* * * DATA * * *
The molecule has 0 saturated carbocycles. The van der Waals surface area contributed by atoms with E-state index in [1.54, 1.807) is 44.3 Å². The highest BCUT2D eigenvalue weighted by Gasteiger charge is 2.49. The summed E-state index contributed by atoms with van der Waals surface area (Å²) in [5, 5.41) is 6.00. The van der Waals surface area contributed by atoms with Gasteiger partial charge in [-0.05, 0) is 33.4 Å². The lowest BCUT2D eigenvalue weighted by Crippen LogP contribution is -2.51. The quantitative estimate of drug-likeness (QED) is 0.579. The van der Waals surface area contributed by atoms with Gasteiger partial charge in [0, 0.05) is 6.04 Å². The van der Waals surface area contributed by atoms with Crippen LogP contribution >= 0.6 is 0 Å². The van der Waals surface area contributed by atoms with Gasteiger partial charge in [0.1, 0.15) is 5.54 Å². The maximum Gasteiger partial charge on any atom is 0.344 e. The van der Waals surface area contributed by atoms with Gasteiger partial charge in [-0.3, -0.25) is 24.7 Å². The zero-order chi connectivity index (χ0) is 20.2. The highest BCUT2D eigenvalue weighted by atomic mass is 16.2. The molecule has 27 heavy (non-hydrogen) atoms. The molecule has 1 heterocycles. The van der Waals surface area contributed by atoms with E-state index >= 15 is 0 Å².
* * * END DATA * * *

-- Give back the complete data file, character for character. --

The molecule has 0 saturated carbocycles. The van der Waals surface area contributed by atoms with E-state index in [1.54, 1.807) is 44.3 Å². The highest BCUT2D eigenvalue weighted by Gasteiger charge is 2.49. The summed E-state index contributed by atoms with van der Waals surface area (Å²) in [5, 5.41) is 6.00. The van der Waals surface area contributed by atoms with Gasteiger partial charge in [-0.05, 0) is 33.4 Å². The lowest BCUT2D eigenvalue weighted by Crippen LogP contribution is -2.51. The quantitative estimate of drug-likeness (QED) is 0.579. The van der Waals surface area contributed by atoms with Gasteiger partial charge in [0, 0.05) is 6.04 Å². The van der Waals surface area contributed by atoms with Crippen LogP contribution >= 0.6 is 0 Å². The van der Waals surface area contributed by atoms with Gasteiger partial charge in [0.1, 0.15) is 5.54 Å². The maximum Gasteiger partial charge on any atom is 0.344 e. The van der Waals surface area contributed by atoms with Gasteiger partial charge in [-0.3, -0.25) is 24.7 Å². The zero-order chi connectivity index (χ0) is 20.2. The highest BCUT2D eigenvalue weighted by atomic mass is 16.2. The molecule has 27 heavy (non-hydrogen) atoms. The molecule has 1 heterocycles. The van der Waals surface area contributed by atoms with E-state index >= 15 is 0 Å².